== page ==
Writer Fearless Fred Kennedy Talks Love of SciFi and Fourth Planet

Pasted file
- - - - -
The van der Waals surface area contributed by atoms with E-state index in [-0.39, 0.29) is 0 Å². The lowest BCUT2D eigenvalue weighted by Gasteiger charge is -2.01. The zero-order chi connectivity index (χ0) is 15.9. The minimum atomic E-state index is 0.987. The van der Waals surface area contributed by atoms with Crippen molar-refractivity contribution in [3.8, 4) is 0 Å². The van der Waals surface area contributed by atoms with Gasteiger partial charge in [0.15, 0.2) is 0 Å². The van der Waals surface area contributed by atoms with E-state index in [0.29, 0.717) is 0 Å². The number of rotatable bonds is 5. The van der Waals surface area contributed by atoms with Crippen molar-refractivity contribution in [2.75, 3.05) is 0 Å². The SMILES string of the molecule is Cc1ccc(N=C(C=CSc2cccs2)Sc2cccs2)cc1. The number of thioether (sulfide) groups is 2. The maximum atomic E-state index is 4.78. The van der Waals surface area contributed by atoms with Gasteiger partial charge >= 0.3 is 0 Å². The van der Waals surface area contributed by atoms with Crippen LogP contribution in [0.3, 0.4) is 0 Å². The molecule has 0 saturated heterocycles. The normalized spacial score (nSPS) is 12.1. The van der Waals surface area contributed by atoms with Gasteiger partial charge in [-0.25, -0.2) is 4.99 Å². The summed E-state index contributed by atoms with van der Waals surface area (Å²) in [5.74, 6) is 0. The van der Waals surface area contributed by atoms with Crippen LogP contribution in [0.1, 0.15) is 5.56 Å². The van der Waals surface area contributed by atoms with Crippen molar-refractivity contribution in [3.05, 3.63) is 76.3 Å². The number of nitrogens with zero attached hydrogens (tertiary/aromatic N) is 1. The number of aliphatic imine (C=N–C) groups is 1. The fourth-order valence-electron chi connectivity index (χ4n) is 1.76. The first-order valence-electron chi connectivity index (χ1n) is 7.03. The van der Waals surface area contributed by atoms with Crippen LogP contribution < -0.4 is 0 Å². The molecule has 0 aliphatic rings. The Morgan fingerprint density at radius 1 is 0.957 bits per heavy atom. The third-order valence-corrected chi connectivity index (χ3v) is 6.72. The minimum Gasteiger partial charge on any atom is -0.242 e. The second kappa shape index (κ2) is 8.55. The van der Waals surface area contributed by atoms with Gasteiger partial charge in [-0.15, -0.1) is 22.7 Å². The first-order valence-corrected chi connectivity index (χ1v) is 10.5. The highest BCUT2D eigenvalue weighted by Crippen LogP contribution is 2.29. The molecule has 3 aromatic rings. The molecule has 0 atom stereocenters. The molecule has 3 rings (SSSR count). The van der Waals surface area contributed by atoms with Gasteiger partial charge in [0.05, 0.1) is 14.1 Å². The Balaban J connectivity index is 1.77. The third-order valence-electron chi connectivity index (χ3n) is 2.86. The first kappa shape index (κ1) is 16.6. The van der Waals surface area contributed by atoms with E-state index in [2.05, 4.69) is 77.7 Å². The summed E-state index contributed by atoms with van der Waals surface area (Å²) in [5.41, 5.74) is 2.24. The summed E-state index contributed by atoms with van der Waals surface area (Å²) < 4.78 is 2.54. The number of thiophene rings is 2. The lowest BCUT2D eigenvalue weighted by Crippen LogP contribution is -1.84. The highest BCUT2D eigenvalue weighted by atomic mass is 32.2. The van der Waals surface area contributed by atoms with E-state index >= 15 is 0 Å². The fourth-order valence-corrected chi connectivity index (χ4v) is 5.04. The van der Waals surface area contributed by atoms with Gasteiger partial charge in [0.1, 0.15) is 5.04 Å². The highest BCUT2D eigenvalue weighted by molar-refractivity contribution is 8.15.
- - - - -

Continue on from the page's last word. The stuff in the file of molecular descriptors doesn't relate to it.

first_imgStay on target Renegade Rule Dominates eSports and Friendship for an Epic Win31 of Our Favorites From Inktober 2017 Fred Kennedy, better known as “Fearless” Fred Kennedy, is a huge fan of Conan the Barbarian, Big Trouble in Little China, and a popular radio DJ  in Toronto, Canada, who also writes comic books. His current project, Fourth Planet, a high-concept sci-fi comic with artist Miko Maciaszek, recently released it’s third issue.The description for Fourth Planet, released by its publisher, Chapter House Comics,The quarterly, written by Fred Kennedy and brilliantly illustrated by Miko Maciaszek, sets the stage where a stolen warship loaded with runaway human slaves crashes onto a planet with three warring races, the most advanced of which has only just begun using gunpowder weaponry. Vastly outnumbered, will the humans become the very thing they were running away from?I got a chance to talk to Fred about Fourth Planet, how he reads comics and Battlestar Galactica.via Chapter House ComicsQ: Hi Fred! This is an easy place to start since we’re talking about comic books. Have you always read comics?A: Oh yeah. When I was 12, in the summer of ’91, my friends and I used to go down to the 7-11 and play on the Street Fighter machine for hours. While we waited for our turn, we would read the comics on the spinner rack.Q: Do you still keep up with comics? Do you have any current favorites?A: Absolutely. I am really finicky with what I read, though. I will go to a con and walk around until I see something that catches my eye, buy it, and then follow that creator through their career. I follow creators more than I do anything else, really. I did that Ryan Browne, from Gods Hates Astronauts and Blast Furnace, and I love him, his books are hysterical. I’m also definitely more a trades guy at this point. When I have time to read, I normally have a few hours, and I just want to read all the way through. Binge reader, for sure. I feel as if comics are moving more in that direction anyhow, with shorter, more condensed arcs. It’s all very BBC, the way it is formatted.Q: Do you want to do that with The Fourth Planet? Is there a grand plan?A: Oh, I know where it is going to end. I have it all mapped out, and Miko and I think we know where it is, but then one of us has an idea, and it adds even more to the story. We know where we’re going, we just have to get there. I really like what we have planned for the ending.via Chapter House ComicsQ: Speaking of your artist on The Fourth Planet, Miko Maciaszek, his style is very distinct. Abstract and alien when it needs to be, but flexible enough to be tight and aggressive. It reminds me somewhat of Jock, from Wytches at Image. What would you say that Miko brings to The Fourth Planet?A: Miko understands the feel of the book really well. My descriptions for pages or panels are rarely over three sentences because he just gets it. When I was first coming up with the book, I actually posted online to see if any artists would want to do it. Miko threw his hat in the race, and I had to tell him that he was too good for it. Then he sent stuff over, and I was sold, it was just perfect. Jim Zub, the writer, has a really great line that is basically “If the art can’t keep up with the writing, or the writing can’t keep up with the art, it isn’t worth doing.” With Miko, I feel like I’m starting to catch up with his art.Q: The Fourth Planet obviously has a lot of love for the science fiction genre in it. What would you say are your biggest influences on the book?A: Definitely Battlestar Galactica. When I first had the idea for the series, it was conceptually fan fiction. Then it evolved into something much more than that, and very much its own thing. I always really liked the idea that there is no “good guy” or “bad guy.” The different alien races in this series, humans included, all have their own motivations for doing what they do, even if it is really awful. One of my biggest influences on the book isn’t even science fiction, but historical, in the Conquistadors, when the Spanish arrived in Mexico.via Chapter House ComicsQ: If you could have the reader take something away from the book, what would it be? Is there anything you want to say about The Fourth Planet?A: Buy it! It’s really good. (laughter) No, I don’t know. I really like it. It’s very European sci-fi, there a very strong influence, from an esoteric standpoint. A cartoon I grew up watching, Ulysses 31, if you know or are a fan of the show, you’ll understand what I mean.Issues 1-3 of Fourth Planet, published by Chapter House Comics, written by Fred Kennedy, and drawn by Miko Maciaszek, have currently been published and online at Comixology.You can follow Fearless Fred online at @Fearless_Fred on Twitter, or catch him on 102.1 The Edge in Toronto, Canadalast_img read more

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